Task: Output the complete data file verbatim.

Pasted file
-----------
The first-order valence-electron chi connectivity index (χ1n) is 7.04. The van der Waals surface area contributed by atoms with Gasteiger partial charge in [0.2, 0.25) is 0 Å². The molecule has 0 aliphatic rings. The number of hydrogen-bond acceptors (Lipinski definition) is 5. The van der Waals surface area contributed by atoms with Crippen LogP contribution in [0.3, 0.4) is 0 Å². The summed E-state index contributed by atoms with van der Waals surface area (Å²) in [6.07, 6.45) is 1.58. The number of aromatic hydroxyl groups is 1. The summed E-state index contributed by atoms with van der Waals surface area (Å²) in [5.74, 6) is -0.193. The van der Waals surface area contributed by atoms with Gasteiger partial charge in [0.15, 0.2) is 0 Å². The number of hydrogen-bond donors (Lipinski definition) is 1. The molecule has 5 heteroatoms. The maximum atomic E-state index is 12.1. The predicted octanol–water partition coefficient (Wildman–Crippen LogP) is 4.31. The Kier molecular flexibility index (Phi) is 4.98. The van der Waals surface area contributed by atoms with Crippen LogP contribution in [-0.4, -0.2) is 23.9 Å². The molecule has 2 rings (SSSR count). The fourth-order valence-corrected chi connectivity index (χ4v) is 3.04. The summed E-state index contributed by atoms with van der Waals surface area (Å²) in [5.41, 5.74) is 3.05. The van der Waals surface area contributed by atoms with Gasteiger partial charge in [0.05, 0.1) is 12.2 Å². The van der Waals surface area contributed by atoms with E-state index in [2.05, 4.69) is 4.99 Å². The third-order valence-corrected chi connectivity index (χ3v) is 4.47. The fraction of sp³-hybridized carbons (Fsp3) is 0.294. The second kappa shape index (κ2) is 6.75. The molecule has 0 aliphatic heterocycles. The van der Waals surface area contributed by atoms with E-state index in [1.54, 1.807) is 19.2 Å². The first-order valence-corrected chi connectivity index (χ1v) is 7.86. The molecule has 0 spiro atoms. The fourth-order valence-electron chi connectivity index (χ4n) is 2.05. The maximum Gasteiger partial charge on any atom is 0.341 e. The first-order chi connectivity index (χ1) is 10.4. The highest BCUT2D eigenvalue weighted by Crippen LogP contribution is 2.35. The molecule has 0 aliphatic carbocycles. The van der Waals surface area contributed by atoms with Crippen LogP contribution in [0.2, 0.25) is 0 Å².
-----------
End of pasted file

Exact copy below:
The first-order valence-electron chi connectivity index (χ1n) is 7.04. The van der Waals surface area contributed by atoms with Gasteiger partial charge in [0.2, 0.25) is 0 Å². The molecule has 0 aliphatic rings. The number of hydrogen-bond acceptors (Lipinski definition) is 5. The van der Waals surface area contributed by atoms with Crippen LogP contribution in [0.3, 0.4) is 0 Å². The summed E-state index contributed by atoms with van der Waals surface area (Å²) in [6.07, 6.45) is 1.58. The number of aromatic hydroxyl groups is 1. The summed E-state index contributed by atoms with van der Waals surface area (Å²) in [5.74, 6) is -0.193. The van der Waals surface area contributed by atoms with Gasteiger partial charge in [0.15, 0.2) is 0 Å². The number of hydrogen-bond donors (Lipinski definition) is 1. The molecule has 5 heteroatoms. The maximum atomic E-state index is 12.1. The predicted octanol–water partition coefficient (Wildman–Crippen LogP) is 4.31. The Kier molecular flexibility index (Phi) is 4.98. The van der Waals surface area contributed by atoms with Crippen LogP contribution in [-0.4, -0.2) is 23.9 Å². The molecule has 2 rings (SSSR count). The fourth-order valence-corrected chi connectivity index (χ4v) is 3.04. The summed E-state index contributed by atoms with van der Waals surface area (Å²) in [5.41, 5.74) is 3.05. The van der Waals surface area contributed by atoms with Gasteiger partial charge in [0.05, 0.1) is 12.2 Å². The van der Waals surface area contributed by atoms with E-state index in [2.05, 4.69) is 4.99 Å². The third-order valence-corrected chi connectivity index (χ3v) is 4.47. The fraction of sp³-hybridized carbons (Fsp3) is 0.294. The second kappa shape index (κ2) is 6.75. The molecule has 0 aliphatic heterocycles. The van der Waals surface area contributed by atoms with E-state index in [1.54, 1.807) is 19.2 Å². The first-order valence-corrected chi connectivity index (χ1v) is 7.86. The molecule has 0 spiro atoms. The fourth-order valence-electron chi connectivity index (χ4n) is 2.05. The maximum Gasteiger partial charge on any atom is 0.341 e. The first-order chi connectivity index (χ1) is 10.4. The highest BCUT2D eigenvalue weighted by Crippen LogP contribution is 2.35. The molecule has 0 aliphatic carbocycles. The van der Waals surface area contributed by atoms with Crippen LogP contribution in [0.2, 0.25) is 0 Å².